The danger from injuries involving bedrails occurs because of gaps between the rails themselves. It also could involve the space between the headboard or an opening between the edge of the bed and the rails. If these spaces are large enough, the elderly patient can inadvertently end up in that gap exposing him or her to the danger of compression or strangulation. Portable bedrails are more of a problem compared to the permanently installed rails because they do not fit as well.

Other injuries that have been reported occurred when the patient attempted to climb over the bedrails and fell, either onto the bedrail or fell when the bedrail was not properly raised into position. Incidents involving falls from or in the bed were less than 8% of fatalities involving bedrails however.

Because of the potential danger, experts recommend that the staff should regularly perform safety inspections to make certain that the bedrails are still correctly installed and are being used properly. Additionally, some bedrails have manufacturing defects and should have been recalled but have not been.

Both the CPSC and the Federal Drug Administration (FDA) are involved with bedrail injuries and deaths. As early as the 1990s, the FDA had issued guidelines concerning the potential danger from bedrail injuries. However, these guidelines only requested voluntary compliance, so little real progress was made in reducing injuries and fatalities to this day. One prime moving factor in this regard came from families who began legal proceedings after an injury or a death occurred. When a court assesses monetary damages from nursing homes or assisted living facilities, it will provide a strong force for change for the good of all.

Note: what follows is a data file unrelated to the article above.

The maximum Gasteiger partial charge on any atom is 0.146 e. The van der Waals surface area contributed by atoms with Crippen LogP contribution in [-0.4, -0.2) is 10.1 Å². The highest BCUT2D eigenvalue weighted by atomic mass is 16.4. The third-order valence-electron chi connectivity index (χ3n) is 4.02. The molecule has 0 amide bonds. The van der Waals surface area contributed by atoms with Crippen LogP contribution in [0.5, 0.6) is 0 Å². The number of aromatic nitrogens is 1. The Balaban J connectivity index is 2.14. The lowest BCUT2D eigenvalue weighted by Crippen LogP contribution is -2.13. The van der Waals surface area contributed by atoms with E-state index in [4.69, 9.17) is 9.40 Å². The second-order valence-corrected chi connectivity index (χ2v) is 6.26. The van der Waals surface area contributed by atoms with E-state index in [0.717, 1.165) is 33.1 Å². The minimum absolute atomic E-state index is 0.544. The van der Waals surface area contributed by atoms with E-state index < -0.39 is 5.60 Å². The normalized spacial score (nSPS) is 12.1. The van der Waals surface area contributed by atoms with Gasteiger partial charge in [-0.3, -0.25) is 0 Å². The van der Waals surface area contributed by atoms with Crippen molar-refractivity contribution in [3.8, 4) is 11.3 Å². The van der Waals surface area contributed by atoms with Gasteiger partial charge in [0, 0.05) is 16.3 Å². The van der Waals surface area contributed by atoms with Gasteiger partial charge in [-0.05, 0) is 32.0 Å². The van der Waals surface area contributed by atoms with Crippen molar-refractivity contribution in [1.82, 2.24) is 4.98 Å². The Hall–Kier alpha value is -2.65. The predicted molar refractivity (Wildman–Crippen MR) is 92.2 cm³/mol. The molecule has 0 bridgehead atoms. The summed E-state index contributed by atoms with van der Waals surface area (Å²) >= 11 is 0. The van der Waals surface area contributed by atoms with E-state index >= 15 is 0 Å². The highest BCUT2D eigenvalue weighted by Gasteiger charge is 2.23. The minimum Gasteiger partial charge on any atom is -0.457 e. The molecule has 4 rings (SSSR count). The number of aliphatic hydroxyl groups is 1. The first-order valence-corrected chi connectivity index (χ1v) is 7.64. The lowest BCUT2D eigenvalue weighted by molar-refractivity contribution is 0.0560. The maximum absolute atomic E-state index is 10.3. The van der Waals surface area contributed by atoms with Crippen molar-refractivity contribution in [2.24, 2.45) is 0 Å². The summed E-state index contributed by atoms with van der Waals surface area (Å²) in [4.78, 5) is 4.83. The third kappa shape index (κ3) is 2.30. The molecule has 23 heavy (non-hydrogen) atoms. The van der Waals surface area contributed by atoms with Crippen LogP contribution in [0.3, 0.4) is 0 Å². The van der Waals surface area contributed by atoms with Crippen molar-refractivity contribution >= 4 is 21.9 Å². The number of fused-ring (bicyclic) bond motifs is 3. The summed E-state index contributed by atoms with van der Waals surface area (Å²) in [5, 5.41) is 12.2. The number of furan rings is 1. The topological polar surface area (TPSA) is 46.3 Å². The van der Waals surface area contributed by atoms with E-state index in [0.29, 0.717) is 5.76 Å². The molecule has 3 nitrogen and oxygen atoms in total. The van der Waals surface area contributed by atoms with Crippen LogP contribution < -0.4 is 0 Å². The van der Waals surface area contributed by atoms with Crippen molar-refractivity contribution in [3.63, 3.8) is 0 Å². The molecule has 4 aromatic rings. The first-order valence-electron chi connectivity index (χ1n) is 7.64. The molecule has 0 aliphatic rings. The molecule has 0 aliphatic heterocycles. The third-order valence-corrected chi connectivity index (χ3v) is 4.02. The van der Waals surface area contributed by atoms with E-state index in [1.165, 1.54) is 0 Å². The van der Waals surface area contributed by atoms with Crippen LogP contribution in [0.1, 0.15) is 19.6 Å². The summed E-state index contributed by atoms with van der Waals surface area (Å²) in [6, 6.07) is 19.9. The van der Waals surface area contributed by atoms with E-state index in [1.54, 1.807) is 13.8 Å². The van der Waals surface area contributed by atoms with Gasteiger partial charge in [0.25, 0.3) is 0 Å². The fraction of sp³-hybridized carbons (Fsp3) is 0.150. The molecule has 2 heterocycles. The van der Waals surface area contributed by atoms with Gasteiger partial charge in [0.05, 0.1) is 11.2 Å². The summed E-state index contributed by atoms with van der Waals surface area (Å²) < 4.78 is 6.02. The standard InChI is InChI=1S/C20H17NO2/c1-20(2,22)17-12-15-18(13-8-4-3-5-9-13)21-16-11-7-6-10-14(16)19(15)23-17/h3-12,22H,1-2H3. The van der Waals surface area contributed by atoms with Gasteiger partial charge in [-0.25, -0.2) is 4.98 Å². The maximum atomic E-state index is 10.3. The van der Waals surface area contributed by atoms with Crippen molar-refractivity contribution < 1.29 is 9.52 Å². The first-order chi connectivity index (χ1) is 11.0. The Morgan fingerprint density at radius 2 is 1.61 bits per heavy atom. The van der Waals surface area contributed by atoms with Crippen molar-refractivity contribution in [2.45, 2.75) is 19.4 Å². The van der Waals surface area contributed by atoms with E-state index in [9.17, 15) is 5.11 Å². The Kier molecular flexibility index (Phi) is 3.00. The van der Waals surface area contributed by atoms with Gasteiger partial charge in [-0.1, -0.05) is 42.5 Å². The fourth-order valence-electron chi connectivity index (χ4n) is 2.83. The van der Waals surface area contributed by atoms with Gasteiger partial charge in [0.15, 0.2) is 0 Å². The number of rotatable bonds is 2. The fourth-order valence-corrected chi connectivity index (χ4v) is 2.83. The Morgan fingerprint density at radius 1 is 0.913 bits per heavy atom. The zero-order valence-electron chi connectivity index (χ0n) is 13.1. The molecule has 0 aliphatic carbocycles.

Burns

While a burn is most likely accidental, it could be an indication of intentional physical abuse, especially if it is a repeated occurrence. This description could apply to chemical burns from solvents, such as cleaning materials, or the breathing of toxic vapors, as well as injuries from heat or flame. The skin, as well as the eyes, could be affected. The patient may have been exposed to any of these items while the area they are in is being cleaned. Burns can also be caused by extended exposure to heating elements, hot air vents or heating pads.

Symptoms of this could be:

• Stomach pain or vomiting
• Coughing, shortness of breath, or difficulty in breathing
• Pain or a discharge from the eyes
• High pitched voices or wheezing
• Chest tightness or chest pain
• Pus-like discharge from a skin injury, redness, or pain

Choking

Problems with choking in elderly patients often function in conjunction with dysphagia and aspiration. Dysphagia means difficulty in swallowing, while aspiration is an inflammation in the lungs and bronchial tubes from vomit, secretions from the mouth, drinks, or food.

Problems from dysphagia can be:

• Dehydration
• Malnutrition
• Weight loss
• Depression
• Aspiration
• Choking
• Pneumonia

Aspiration can turn into aspiration pneumonia which can cause the patient to become disabled or be a cause of death.

If a person has a swallowing disorder, caregivers should be sure the patient is not left alone while eating. If the patient is being properly monitored, food should be cut into small pieces, they should be watched to be certain the food is chewed thoroughly, and that they are not talking or laughing with food in the mouth.

Caregivers should monitor the patient during every meal and snack time, and they should know how to administer the Heimlich maneuver. It is easy to see how inexperience or inattentiveness on the part of a caregiver can lead to serious complications or death.

Sources:
Agency for Toxic Substances and Disease Registry
American Association of Law Libraries
Centers for Disease Control
Dysphagia Resource Center
Geisinger Community Health Services
Michigan State University
The Chicago Tribune
The New York Times
U.S. Consumer Product Safety Commission University of Iowa
Wikipedia